Always Remember, that Day in December!

December 7, 1941 photo

Today, December 7, 2015, is the 74th anniversary of that “…day that will live forever in infamy” as President Franklin D. Roosevelt described it.  The below was written by my good friend, Jeff Morley.  He has described that day and its remembrances far better than I could.  His essay is published here with his permission.

By Jeff Morley, Guest Contributor

Today some 74 years ago in history, the USA was dragged kicking and screaming into war. Before then, we told the Axis powers to leave us alone and Churchill told us he needed our help. If the Axis Powers had paid attention to what we’d told them, England, France, and practically all of Western Europe with a good portion of Eastern Europe along with Africa would have had a drastically different history, a much darker history at that for most of those places. But the Axis Powers paid us no heed. We said don’t mess with us and they delivered one hell of a sucker punch to us in Hawaii on a sleepy Sunday morning. They should not have done that. They should have left this peace loving nation alone.

The world should never forget December 7th of 1941…unfortunately, most of the world has, to their peril. The United States should not either…unfortunately too many of our people have, to our peril.

I thank the US Navy for their sacrifice that day and I honor the sacrifice of our service men and women today in remembrance of that day “that will live forever in infamy”

Remember Pearl Harbor, remember the sacrifice of those brave sailors while you say a prayer for our men and women making the same sacrifices today, but most of all, teach this next generation about our past and the wounds of our predecessors.

God bless the warriors that guard our seas today, God bless the memory of those that guarded our seas yesterday.

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50-Year Anniversary in the US Navy

Today is the 50th anniversary of the day I joined the US Navy.

I raised my right hand and swore to defend the US Constitution August 31, 1965. That naive 19-year old had never been out of deep East Texas, never flown on an airplane, and certainly never thought about seeing the world. It would be another 120 days due to the Delayed Entry Program, before I departed East Texas for Navy Basic Training in San Diego, arriving there the night of December 28, 1965.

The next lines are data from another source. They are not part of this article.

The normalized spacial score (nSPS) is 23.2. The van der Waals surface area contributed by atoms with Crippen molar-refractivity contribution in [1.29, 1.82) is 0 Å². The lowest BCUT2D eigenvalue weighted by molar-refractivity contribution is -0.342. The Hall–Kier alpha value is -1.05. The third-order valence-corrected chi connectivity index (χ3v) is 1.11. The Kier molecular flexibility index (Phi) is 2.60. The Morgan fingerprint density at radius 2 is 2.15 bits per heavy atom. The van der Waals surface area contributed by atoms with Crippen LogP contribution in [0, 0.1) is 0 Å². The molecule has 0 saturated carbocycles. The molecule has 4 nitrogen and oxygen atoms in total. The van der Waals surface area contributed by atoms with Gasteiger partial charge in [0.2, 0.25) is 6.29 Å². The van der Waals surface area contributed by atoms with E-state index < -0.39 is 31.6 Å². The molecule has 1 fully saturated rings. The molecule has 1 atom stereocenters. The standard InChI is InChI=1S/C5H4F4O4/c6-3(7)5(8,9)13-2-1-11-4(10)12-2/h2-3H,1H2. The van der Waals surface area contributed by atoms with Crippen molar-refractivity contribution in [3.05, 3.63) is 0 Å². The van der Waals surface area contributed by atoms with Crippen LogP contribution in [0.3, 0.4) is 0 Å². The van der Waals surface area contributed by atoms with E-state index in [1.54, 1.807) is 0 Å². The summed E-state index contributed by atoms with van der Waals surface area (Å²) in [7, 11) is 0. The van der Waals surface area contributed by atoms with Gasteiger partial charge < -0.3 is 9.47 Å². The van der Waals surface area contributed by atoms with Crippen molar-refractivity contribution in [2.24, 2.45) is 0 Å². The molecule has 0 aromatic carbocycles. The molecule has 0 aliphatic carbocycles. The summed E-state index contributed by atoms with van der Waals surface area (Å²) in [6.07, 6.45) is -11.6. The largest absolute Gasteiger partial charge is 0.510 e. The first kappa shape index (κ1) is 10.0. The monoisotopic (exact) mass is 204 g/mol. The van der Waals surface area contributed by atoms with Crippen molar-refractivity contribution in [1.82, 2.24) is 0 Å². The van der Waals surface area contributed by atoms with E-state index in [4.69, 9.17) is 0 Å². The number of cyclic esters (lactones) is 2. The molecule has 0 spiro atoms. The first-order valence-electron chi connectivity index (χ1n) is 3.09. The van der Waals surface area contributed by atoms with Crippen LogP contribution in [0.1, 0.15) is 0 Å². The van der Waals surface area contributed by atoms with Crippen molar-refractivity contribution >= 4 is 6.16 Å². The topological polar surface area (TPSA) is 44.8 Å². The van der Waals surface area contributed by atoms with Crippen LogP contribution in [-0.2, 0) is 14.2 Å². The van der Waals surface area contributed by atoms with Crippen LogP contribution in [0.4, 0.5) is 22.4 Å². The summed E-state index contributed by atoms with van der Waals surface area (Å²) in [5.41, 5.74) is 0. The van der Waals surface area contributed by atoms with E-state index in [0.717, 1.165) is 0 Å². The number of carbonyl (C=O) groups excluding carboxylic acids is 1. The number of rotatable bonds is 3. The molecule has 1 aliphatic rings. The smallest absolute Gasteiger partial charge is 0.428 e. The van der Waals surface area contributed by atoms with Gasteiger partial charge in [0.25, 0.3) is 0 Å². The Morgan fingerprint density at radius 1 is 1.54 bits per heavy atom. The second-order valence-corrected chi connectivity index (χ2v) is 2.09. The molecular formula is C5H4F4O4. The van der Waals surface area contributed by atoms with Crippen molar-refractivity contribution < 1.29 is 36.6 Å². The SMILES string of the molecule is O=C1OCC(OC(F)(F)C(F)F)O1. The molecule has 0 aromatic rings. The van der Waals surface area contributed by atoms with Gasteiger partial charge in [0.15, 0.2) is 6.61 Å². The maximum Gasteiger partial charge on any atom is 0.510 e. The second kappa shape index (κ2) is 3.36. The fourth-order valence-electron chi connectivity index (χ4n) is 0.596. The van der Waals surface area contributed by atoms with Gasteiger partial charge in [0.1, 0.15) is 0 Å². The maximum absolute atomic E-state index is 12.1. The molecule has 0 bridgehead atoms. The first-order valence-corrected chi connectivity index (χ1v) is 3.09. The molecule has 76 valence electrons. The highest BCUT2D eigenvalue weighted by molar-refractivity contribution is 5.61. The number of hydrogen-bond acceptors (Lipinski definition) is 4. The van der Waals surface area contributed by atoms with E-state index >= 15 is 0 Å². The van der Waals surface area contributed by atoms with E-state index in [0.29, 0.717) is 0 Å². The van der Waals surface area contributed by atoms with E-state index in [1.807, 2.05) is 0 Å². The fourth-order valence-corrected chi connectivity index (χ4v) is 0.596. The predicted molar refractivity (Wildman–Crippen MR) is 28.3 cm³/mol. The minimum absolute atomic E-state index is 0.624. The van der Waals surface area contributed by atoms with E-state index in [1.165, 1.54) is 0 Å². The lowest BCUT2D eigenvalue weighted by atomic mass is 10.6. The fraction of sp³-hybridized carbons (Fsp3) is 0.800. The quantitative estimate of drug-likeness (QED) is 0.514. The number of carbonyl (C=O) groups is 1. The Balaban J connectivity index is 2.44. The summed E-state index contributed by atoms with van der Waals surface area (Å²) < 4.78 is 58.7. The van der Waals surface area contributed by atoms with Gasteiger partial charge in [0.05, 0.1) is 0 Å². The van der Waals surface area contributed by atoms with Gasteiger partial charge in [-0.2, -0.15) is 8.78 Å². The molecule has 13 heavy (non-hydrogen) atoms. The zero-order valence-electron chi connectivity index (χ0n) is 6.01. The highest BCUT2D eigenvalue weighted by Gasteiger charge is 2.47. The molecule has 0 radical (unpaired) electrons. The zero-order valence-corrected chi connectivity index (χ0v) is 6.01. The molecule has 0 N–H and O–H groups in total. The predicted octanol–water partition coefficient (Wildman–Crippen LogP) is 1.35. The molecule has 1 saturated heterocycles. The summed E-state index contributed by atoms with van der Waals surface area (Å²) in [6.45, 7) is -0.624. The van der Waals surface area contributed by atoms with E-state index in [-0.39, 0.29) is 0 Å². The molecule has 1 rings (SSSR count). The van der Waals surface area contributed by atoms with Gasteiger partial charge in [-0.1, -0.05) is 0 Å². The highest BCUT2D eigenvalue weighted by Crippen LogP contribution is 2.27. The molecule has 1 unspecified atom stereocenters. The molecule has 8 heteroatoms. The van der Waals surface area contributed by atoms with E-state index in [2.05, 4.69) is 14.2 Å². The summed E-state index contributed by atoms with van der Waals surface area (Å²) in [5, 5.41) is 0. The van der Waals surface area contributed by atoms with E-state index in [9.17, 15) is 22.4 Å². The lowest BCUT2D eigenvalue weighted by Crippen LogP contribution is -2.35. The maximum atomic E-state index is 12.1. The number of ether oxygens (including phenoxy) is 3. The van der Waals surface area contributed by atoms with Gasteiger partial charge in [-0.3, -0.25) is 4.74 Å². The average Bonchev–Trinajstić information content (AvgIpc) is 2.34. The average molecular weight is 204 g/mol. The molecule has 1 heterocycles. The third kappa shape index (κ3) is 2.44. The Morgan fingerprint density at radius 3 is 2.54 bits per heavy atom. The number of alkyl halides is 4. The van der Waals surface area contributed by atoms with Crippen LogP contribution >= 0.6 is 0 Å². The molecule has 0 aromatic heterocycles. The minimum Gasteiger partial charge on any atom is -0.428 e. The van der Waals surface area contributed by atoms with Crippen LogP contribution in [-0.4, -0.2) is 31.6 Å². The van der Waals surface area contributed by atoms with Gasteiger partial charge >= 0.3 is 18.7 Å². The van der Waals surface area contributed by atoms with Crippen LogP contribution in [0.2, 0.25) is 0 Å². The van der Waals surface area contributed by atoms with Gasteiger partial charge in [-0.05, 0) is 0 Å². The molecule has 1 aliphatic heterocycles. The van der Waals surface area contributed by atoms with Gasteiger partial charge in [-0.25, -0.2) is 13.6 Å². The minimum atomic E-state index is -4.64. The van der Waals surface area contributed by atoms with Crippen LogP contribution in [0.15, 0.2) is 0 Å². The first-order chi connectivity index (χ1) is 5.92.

Today is also the 28th anniversary of my retirement from the US Navy. I retired in 1987, 22 years after originally joining in 1965.

In between, the Navy allowed me to travel the world and see cultures and things I never would have had an opportunity to see otherwise. I passed through or was stationed in: California, Florida, New York, Hawaii, Alaska, and Indiana, as well as: Japan, Guam, Okinawa (before it was given back to Japan in 1972), Nova Scotia, Scotland, England, Denmark, Sweden, Germany, Italy, Greece, and Turkey.

My two sons were both born overseas in Scotland and Okinawa, and attended school in Italy, getting an education that would not have otherwise been possible, were it not for the US Navy.

I made friends all over the world in all five branches of the US military services, as well as other countries. Many of these remain friends of mine today.

What a wonderful ride it was. Today is an important day in my life.

Navy Veteran patch

Memorial Day, 2015

Remembering Their Sacrifice

Today is Memorial Day, 2015. Many people forget that this is a day to remember the fallen, those who gave their last full measure of sacrifice for our Nation and for their comrades-in-arms. The following essay was written and posted by my good friend, US Navy Retired Chief Petty Officer Robert N. (Bob) Jenkins. I thought it said it all, in a MUCH better way than I ever could and so I am borrowing his essay and re-posting it here. Today, when you are tempted to “thank a vet” for Memorial Day, I hope you will remember Bob’s words here. Thank you, Shipmate Bob Jenkins.

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Pardon me for getting on a soapbox for a minute, but I want to draw a distinction between Memorial Day and other patriotic holidays. Many earnest and sincere well wishes are sent out to all members, past and present, of our nation’s armed forces on Memorial Day. Most of these wishes should be sent on Armed Forces and/or Veterans Day. Memorial Day is meant for paying homage to those who have given their life in service to our nation and the freedom we enjoy.

The origin of Memorial Day dates back to the Civil War. There are many stories from those first years’ observances that illustrate the true purpose of this important day to honor those who died in service to this nation. Civil War deaths account for nearly half of the 1.2 million American Soldiers who died in our nation’s wars. It’s no surprise that a tradition known as Decoration Day was borne out of the tragic loss following the Civil War.

According to historians, on April 1865 former slaves helped recover 257 Union Soldiers from a mass grave in a Charleston, S.C. racetrack, a site that had served as a Confederate prison. After the Soldiers were properly buried and the area fenced in, Charleston’s residents gathered, sang hymns and laid roses on the graves.

In 1866, in Columbus, Miss., a group of women decorating the graves of Confederate soldiers who had fallen in battle, noticed the barren graves of Union soldiers and the women placed flowers on those graves, as well. The practice was repeated at multiple gravesites during the period.

After World War I, the observance was expanded to honor those who died in all American wars, and volunteers began placing small American flags on each grave at cemeteries across the nation.